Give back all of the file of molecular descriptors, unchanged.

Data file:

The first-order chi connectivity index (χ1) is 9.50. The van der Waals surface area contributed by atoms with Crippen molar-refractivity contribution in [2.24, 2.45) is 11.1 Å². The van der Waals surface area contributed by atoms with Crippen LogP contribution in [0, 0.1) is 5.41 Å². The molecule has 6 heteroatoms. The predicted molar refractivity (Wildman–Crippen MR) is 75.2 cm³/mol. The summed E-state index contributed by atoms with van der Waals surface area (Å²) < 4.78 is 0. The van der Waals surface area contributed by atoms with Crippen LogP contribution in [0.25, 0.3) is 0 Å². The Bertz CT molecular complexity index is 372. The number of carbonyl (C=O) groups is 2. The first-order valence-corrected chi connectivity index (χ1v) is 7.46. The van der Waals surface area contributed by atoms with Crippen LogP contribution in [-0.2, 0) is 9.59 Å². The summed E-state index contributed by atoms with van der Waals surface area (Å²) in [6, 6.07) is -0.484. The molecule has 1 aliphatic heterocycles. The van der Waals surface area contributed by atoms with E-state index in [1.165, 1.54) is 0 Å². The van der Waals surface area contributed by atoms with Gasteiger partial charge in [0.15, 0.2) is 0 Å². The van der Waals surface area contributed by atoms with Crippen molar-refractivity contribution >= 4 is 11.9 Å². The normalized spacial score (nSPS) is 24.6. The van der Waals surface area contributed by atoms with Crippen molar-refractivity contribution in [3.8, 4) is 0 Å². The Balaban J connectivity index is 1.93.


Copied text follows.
The first-order chi connectivity index (χ1) is 9.50. The van der Waals surface area contributed by atoms with Crippen molar-refractivity contribution in [2.24, 2.45) is 11.1 Å². The van der Waals surface area contributed by atoms with Crippen LogP contribution in [0, 0.1) is 5.41 Å². The molecule has 6 heteroatoms. The predicted molar refractivity (Wildman–Crippen MR) is 75.2 cm³/mol. The summed E-state index contributed by atoms with van der Waals surface area (Å²) < 4.78 is 0. The van der Waals surface area contributed by atoms with Crippen LogP contribution in [0.25, 0.3) is 0 Å². The Bertz CT molecular complexity index is 372. The number of carbonyl (C=O) groups is 2. The first-order valence-corrected chi connectivity index (χ1v) is 7.46. The van der Waals surface area contributed by atoms with Crippen LogP contribution in [-0.2, 0) is 9.59 Å². The summed E-state index contributed by atoms with van der Waals surface area (Å²) in [6, 6.07) is -0.484. The molecule has 1 aliphatic heterocycles. The van der Waals surface area contributed by atoms with E-state index in [1.165, 1.54) is 0 Å². The van der Waals surface area contributed by atoms with Gasteiger partial charge in [0.15, 0.2) is 0 Å². The van der Waals surface area contributed by atoms with Crippen molar-refractivity contribution >= 4 is 11.9 Å². The normalized spacial score (nSPS) is 24.6. The van der Waals surface area contributed by atoms with Crippen molar-refractivity contribution in [3.8, 4) is 0 Å². The Balaban J connectivity index is 1.93.